The Workplace: Criticizing your boss: A survivor's guide, The International Herald Tribune
The Workplace: Criticizing your boss: A survivor's guide
Matt Villano The New York Times
TUESDAY, JUNE 27, 2006
NEW YORK—You and your colleagues have concluded that your supervisor is incompetent. How do you lobby for his removal without damaging your own career?
Focus on what’s best for the business, said Clay Nelson, president of Clay Nelson Life Balance, a consulting company in Santa Barbara, California. “This should not be a lynching of the manager,” he said. “Communicating the needs and input of your team will go much further than ranting and raving, nitpicking and getting personal.”
What are warning signs that your supervisor has trouble managing?
Incompetence comes in many flavors. If your manager overdelegates tasks to you and your colleagues, he may not understand how to handle things on his own. If he jokes around during important meetings, he may not grasp the gravity of his responsibilities. Other red flags include excessive procrastination, extended time away from the office and a general lack of interest in what is going on with the company.
If there is reason to believe that he is an outright liar, you have a big problem. Peggy Klaus, president of Klaus & Associates, a leadership consulting firm in Berkeley, California, said one of her clients had a manager who assured colleagues that he was attending meetings on their behalf when in fact he was out golfing.
Is it dangerous to discuss the situation with co-workers?
As long as you have colleagues you can trust, it makes sense to share your thoughts with them. But Scott Salmirs, executive vice president of American Building Maintenance, a building services company based in New York, said employees should try to have these discussions on personal time.
Salmirs added that employees should avoid sharing their innermost feelings.
“There’s too much at stake in a situation like this to pour your heart out,” he said. “You don’t want to give somebody something they could use against you.”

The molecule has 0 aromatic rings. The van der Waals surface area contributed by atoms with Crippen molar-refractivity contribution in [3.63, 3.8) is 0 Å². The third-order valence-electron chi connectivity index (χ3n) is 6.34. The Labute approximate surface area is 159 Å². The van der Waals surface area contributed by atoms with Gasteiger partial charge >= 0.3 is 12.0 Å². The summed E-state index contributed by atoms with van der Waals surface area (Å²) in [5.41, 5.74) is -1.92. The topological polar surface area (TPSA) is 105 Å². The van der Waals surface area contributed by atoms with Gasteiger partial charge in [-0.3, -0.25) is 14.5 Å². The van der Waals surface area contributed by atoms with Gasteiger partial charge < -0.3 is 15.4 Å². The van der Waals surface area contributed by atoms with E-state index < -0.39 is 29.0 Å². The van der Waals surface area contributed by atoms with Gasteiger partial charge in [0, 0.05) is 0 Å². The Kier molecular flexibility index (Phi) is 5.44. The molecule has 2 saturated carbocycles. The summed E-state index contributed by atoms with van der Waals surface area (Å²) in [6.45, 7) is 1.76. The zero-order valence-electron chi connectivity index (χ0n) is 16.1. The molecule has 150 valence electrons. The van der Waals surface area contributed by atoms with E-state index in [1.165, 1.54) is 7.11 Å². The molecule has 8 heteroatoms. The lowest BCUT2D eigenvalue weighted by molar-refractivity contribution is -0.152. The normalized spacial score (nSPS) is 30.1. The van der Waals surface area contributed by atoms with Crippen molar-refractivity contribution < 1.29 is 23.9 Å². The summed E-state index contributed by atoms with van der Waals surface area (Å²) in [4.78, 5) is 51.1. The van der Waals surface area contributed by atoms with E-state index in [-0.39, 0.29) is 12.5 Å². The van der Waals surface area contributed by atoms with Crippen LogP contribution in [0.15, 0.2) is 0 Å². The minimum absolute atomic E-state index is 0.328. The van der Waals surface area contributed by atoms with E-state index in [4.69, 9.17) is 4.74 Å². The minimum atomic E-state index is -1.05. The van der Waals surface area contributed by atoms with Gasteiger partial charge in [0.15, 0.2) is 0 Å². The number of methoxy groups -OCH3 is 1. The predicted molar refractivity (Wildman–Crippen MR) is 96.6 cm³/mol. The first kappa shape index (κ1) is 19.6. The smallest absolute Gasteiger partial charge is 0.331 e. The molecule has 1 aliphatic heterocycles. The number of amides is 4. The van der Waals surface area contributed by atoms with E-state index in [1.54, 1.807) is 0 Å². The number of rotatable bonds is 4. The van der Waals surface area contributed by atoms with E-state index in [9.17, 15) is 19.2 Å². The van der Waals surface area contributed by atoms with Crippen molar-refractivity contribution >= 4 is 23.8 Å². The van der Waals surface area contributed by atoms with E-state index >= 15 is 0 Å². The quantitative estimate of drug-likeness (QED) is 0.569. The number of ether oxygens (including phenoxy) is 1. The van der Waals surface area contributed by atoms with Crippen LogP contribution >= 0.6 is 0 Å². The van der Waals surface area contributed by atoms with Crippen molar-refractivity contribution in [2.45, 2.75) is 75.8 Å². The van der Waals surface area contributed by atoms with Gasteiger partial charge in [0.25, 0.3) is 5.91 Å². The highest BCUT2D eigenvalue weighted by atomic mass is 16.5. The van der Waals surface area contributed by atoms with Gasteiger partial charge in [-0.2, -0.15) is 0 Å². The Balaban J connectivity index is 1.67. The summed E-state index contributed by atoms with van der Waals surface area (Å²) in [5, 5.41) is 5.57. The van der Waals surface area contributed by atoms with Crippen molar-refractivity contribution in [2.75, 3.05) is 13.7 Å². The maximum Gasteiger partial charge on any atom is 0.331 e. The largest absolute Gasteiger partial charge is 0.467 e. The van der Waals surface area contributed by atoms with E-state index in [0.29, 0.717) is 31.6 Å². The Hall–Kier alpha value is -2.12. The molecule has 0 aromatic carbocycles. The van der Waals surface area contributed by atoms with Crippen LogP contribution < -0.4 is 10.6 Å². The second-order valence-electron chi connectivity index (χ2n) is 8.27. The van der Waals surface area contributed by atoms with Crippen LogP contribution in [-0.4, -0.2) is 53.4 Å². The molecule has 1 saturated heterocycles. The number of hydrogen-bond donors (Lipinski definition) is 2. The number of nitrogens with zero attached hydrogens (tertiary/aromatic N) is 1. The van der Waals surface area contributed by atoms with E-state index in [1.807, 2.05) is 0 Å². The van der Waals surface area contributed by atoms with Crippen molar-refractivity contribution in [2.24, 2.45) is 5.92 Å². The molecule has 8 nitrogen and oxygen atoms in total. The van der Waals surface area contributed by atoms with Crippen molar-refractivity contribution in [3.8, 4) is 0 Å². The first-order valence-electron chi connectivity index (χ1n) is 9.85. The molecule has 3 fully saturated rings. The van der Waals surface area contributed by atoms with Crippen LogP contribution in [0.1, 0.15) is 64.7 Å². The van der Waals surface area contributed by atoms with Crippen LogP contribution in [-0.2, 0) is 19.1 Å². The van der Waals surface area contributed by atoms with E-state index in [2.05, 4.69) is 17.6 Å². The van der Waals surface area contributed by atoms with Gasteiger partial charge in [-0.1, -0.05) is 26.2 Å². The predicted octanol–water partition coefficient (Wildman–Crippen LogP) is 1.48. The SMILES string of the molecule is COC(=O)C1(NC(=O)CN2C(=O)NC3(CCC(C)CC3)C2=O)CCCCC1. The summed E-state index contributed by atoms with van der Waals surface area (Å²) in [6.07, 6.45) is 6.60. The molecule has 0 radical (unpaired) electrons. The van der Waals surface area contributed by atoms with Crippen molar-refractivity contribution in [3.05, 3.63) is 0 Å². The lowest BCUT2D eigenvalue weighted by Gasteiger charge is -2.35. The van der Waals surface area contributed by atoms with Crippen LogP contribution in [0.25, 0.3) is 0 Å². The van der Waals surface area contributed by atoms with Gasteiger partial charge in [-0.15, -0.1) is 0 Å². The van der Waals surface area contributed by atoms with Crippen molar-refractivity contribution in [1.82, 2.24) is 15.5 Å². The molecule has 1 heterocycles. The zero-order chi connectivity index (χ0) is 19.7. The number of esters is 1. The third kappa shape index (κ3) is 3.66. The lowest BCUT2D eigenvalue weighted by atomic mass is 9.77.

At what point should you take action?
Speak up when frustration with your manager affects your ability to do your job. Stephen Viscusi, author of “On the Job: How to Make It in the Real World of Work,” said, “If you’re thinking about quitting over an incompetent manager, clearly the situation has gone too far.”
Rick Brenner, president of Chaco Canyon Consulting, a management consulting firm in Cambridge, Massachusetts, added that employees whose managers were verbally abusive, harassed other workers or committed crimes like fraud or insider trading had an obligation to speak up immediately.
In these cases, Brenner said, inaction could be more dangerous than the alternatives, particularly if doing nothing exposes you – or your employer – to legal liability.
Where can you turn for help?
Some big companies have 24-hour toll-free hot lines that allow employees to express concerns or grievances anonymously. These hot lines are often run by independent organizations that document complaints and turn them over to a company’s human resources department. If no hot line is available, employees can go to human resources directly. This will not be anonymous, however.
Some companies also run annual exercises in which employees can submit performance reviews for managers while managers are evaluating them.
Finally, an employee may schedule a face-to-face conversation with a higher-ranking boss, but Viscusi warned that this approach could be risky: “The boss could be your manager’s buddy. Then what do you do?”
No matter which avenue you take, it is important to give specific examples to support each claim, said Heather Gatley, executive vice president for human resource services at AlphaStaff, an outsourcing company in Fort Lauderdale, Florida.
“You don’t want to go in and say, ‘My manager is incompetent and doesn’t know what the heck he’s doing,’” Gatley said. “Instead, give your bosses all of the data they need to see the problem and communicate to the manager what needs to change.”
What risks do you run by trying to remove a manager?
Sir Isaac Newton wrote that every action has an equal but opposite reaction; that law of physics applies in the office, too. Your manager is not going to be happy about your complaints, and if he is not replaced, you may be lucky if he just ignores you.
Some form of retaliation would not be surprising, Brenner said – perhaps a demotion, an increased workload or travel assignments to the least desirable cities in a region.
Your manager might even have you fired. Billie Blair, president of Living and Learning, an organizational change-management firm in Los Angeles, said employees should consider all these potential consequences before speaking up.
Copyright © 2006, The International Herald Tribune